THE HISTORY OF CANADA
Canada played an active role in the United Nations from the time of the organization's inception after the war (see United Nations). King retired in favor of Louis St. Laurent in 1948, after having held office for a longer period than any other prime minister in Canada's history (see Saint Laurent). In 1949 Newfoundland joined the Confederation as the tenth province. In the same year Canada became a member of the North Atlantic Treaty Organization. When the United Nations took action to defend South Korea from invasion by North Korea, Canada contributed units from all three branches of its armed forces. During the hostilities (1950-53) approximately 27,000 Canadians saw service in the Far East.
The appointment of the first native-born Canadian as governor-general occurred when the Rt. Hon. Vincent Massey was sworn into office in 1952. Massey had been chairman of the Royal Commission on National Development in the Arts, Letters and Sciences.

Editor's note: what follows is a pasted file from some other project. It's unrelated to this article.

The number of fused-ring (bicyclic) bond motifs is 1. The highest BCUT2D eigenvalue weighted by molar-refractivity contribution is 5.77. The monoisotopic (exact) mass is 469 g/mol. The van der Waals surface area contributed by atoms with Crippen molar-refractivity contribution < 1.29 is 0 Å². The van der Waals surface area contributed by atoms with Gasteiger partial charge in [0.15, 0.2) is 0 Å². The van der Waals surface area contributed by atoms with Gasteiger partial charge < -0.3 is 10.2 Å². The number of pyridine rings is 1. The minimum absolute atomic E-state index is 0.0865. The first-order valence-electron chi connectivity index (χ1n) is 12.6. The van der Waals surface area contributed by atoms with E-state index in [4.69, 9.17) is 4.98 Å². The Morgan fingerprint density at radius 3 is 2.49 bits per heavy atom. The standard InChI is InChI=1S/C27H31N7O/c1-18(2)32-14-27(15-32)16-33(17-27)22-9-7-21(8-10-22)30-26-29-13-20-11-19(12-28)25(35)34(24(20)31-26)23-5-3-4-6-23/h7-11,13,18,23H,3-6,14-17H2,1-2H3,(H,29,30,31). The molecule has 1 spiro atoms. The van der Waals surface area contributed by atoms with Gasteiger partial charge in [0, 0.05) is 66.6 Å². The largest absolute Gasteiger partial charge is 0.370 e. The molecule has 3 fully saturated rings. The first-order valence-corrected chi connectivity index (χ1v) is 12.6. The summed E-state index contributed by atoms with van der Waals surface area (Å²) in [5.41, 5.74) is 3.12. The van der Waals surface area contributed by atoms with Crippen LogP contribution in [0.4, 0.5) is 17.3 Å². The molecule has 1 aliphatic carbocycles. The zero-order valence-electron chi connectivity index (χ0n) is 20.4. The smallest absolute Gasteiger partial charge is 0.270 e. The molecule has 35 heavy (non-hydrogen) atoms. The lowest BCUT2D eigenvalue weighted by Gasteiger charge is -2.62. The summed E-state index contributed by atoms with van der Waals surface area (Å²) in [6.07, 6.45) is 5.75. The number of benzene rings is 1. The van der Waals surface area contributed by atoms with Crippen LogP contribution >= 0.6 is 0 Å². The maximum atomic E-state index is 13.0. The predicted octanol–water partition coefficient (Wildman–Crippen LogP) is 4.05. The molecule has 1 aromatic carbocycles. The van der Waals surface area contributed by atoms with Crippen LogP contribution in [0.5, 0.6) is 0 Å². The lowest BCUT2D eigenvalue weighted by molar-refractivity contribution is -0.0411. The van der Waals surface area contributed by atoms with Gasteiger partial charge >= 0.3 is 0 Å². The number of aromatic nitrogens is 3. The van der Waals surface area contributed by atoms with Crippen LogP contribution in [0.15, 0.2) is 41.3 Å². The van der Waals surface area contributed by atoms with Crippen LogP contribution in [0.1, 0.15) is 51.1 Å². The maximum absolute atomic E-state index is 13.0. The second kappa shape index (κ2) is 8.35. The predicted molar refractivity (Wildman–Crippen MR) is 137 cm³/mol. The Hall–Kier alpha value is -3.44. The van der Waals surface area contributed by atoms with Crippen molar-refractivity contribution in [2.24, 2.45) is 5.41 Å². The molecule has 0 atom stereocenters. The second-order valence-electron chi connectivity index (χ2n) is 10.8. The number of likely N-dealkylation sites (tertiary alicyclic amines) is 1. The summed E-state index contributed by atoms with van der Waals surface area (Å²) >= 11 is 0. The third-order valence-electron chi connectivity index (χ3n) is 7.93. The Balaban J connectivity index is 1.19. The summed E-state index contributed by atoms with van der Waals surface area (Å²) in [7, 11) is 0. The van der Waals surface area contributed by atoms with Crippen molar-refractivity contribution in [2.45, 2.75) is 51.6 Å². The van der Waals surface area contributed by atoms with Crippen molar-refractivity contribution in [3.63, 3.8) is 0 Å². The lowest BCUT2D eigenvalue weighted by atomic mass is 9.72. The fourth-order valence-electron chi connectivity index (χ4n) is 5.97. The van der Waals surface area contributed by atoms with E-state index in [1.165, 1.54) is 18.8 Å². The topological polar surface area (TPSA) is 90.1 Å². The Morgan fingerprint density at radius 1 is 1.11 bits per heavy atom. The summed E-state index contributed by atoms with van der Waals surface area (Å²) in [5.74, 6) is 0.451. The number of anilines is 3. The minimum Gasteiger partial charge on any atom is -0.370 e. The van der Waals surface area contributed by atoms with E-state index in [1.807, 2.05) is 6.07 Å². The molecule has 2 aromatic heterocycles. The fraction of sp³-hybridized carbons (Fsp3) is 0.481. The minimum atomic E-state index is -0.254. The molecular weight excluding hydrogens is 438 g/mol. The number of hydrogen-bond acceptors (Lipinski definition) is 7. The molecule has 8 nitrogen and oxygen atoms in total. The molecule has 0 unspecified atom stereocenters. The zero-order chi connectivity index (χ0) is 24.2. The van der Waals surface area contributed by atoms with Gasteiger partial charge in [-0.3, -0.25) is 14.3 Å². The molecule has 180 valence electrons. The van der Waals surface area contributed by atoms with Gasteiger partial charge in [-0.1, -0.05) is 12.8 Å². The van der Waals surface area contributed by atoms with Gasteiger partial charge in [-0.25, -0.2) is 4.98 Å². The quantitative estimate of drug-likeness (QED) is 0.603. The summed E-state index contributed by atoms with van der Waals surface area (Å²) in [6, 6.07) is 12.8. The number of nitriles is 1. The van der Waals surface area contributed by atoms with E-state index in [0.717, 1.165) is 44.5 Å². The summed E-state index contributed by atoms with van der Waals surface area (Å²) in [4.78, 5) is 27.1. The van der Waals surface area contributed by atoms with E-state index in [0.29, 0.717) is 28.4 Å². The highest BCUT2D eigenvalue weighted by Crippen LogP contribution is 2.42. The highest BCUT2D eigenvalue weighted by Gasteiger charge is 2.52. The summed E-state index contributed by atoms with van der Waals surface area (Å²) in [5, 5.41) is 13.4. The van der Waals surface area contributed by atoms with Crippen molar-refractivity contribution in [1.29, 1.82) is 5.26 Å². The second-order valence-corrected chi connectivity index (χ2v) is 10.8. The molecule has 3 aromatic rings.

The St. Lawrence Seaway was opened in 1959. It was formally dedicated by Queen Elizabeth II and President Dwight D. Eisenhower of the United States.
On Feb. 15, 1965, Canada raised a red and white maple-leaf flag. It was adopted by Parliament in December 1964 and was Canada's first official national flag.
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